A Guide to Safely Mountain Biking in Winter

winter bikingYou don’t have to stop bik­ing just because there’s snow on the ground and tem­per­a­tures are approach­ing sub-freez­ing. With the right gear on hand and a game plan in place, there’s no rea­son not to head out­doors to the near­est moun­tain bik­ing trails. Keep these tips in mind and you’ll be good to go year round.

Lay­er Up
Lay­er­ing is the key to doing any phys­i­cal activ­i­ty out­doors dur­ing the win­ter­time. Tem­per­a­tures in win­ter can fluc­tu­ate wild­ly through­out the day so you have to dress appro­pri­ate­ly. Far too often moun­tain bik­ers will pile on the thick cloth­ing to try and stay warm. Over­heat­ing dur­ing the win­ter can be dan­ger­ous. Sweat will cause your clothes to be wet and once your sweat dries, you will be cold again. You want to stay mild­ly warm, but not too hot. Accom­plish this by putting on lay­ers that can be removed as you get hot­ter. Meri­no wool, wick­ing fab­rics, and base lay­ers are all neces­si­ties. Avoid cot­ton dur­ing the win­ter.

Fix Your Head­space
Plen­ty of peo­ple avoid the out­doors dur­ing win­ter sim­ply because the thought of fac­ing the cold is too much. Spend some time putting your­self in the right head­space. While it might seem too cold at first, remem­ber that as you get mov­ing your body will heat up and adjust to the weath­er. Med­i­tate, stretch, and warm up indoors and you’ll find that you’re ready in no time.

Prep Your Bike
The most obvi­ous change you can make for the win­ter is to switch to a fat­bike. These hefty bikes are primed for win­ter con­di­tions, with fat­ter tires meant for tra­vers­ing snow and mud. If that’s not an option, fret not—you can still hit the trails.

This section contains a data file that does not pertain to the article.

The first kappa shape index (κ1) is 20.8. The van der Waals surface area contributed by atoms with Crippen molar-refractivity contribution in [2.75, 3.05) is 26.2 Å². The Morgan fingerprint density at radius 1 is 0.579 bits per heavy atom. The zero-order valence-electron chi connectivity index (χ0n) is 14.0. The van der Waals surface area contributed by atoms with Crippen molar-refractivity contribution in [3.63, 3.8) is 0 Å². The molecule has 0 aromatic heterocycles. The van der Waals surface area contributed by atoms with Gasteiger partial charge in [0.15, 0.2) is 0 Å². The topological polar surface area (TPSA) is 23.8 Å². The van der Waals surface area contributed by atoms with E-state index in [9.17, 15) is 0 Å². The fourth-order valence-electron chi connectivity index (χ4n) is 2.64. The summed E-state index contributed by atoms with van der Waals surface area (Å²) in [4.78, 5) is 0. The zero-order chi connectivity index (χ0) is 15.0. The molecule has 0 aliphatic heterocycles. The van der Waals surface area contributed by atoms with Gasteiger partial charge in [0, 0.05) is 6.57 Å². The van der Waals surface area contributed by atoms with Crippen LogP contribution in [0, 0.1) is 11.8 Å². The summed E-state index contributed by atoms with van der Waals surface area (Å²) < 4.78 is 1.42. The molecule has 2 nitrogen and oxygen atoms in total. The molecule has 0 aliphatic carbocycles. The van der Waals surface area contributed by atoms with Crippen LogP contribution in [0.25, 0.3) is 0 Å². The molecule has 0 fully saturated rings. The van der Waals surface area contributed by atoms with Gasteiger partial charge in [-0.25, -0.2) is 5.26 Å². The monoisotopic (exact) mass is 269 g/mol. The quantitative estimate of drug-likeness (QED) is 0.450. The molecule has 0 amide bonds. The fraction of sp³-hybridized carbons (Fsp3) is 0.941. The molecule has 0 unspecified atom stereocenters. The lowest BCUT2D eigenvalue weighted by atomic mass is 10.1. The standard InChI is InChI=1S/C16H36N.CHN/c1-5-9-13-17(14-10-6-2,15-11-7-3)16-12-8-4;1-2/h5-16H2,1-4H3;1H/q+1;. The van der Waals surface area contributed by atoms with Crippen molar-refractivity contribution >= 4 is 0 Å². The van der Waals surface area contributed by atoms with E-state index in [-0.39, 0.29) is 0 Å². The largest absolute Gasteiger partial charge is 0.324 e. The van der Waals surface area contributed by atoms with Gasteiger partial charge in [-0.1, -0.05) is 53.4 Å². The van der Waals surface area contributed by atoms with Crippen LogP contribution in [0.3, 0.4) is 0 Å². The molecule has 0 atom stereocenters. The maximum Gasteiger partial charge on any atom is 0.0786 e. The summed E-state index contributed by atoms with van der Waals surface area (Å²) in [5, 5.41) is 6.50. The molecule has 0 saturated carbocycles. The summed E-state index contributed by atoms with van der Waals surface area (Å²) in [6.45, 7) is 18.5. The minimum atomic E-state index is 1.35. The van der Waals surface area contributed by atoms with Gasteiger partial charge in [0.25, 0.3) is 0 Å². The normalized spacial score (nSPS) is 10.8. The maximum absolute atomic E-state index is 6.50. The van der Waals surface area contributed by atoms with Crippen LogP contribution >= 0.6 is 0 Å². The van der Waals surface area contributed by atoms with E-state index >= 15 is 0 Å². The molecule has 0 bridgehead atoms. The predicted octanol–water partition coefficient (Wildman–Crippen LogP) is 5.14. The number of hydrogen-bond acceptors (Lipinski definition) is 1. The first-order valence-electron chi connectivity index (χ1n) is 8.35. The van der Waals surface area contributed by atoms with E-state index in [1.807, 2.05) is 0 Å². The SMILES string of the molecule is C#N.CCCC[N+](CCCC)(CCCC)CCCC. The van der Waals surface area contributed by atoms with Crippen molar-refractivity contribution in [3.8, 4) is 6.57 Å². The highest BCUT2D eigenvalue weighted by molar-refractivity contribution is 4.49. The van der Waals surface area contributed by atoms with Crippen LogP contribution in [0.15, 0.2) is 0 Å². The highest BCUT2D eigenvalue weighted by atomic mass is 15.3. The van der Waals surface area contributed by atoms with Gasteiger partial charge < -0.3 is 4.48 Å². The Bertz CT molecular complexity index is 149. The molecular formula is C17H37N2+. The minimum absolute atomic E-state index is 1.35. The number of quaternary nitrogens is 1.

Before embark­ing on a moun­tain bik­ing adven­ture you’ll want to address a few things. First, switch out your tires for a pair with an open tread pat­tern that’s designed for mud­dy and wet con­di­tions. Sec­ond, low­er the tire pres­sure to help increase the grip. When it comes to your dri­ve­train, you’ll want to use a chain lube that’s specif­i­cal­ly meant for wet­ter con­di­tions. It’s also impor­tant to clear it of snow and debris after every ride. You might also con­sid­er installing a mud­guard to help pro­tect your bike.

Add Lights
If you’re going to be rid­ing in the win­ter keep in mind that you might not be as vis­i­ble as you’re used to. The days are short­er so you’re like­ly to hit dark­ness if you ride late in the day. Also, when there’s snow on the ground it can impair the vision of oth­er peo­ple on the trail. Com­bat this by adding col­or­ful lights to your bike and your clothes. They’ll make you more notice­able and less like­ly to sur­prise unas­sum­ing hik­ers and oth­er moun­tain bik­ers.

Stay Hydrat­ed
Some peo­ple assume that cool­er tem­per­a­tures mean your body needs less hydra­tion. This is absolute­ly false. Keep­ing your body hydrat­ed is essen­tial whether it’s the mid­dle of sum­mer or a freez­ing ‑5 degrees. Bring along a hydra­tion pack that’s full of water and play with it occa­sion­al­ly so the water doesn’t remain stag­nant and freeze. Keep it under your out­er lay­er to pro­tect it from the cold.

Mind the Ice
While ice might not seem to be as big of a threat on a trail as on the road, it can still cause you to have a very bad day. The speed at which you descend a moun­tain trail can eas­i­ly cause you to miss an icy patch up ahead. Be sure to study the trail thor­ough­ly before head­ing out, so you know how sus­cep­ti­ble it is to bad con­di­tions. If there are rivers, creeks, or streams near­by, it’s pos­si­ble for them to over­flow and wreck your day. Be mind­ful of your sur­round­ings and pre­pared to stop in an instant. Plac­ing studs on the rear tire can help in these sit­u­a­tions, but is not a full-proof solu­tion.

Head South
If all else fails, head south for the win­ter. While you prob­a­bly don’t want to bike up in the high Rock­ies in the dead of win­ter, there are still great options in the South­west for win­ter bik­ing that doesn’t involve quite as much snow. New Mex­i­co, Ari­zona, and South­ern Cal­i­for­nia are all great options for moun­tain bik­ing get­aways that offer warmer tem­per­a­tures through­out the year. Just be sure to check the weath­er fore­cast before you go, because there’s nev­er any guar­an­tee of a sun­ny day.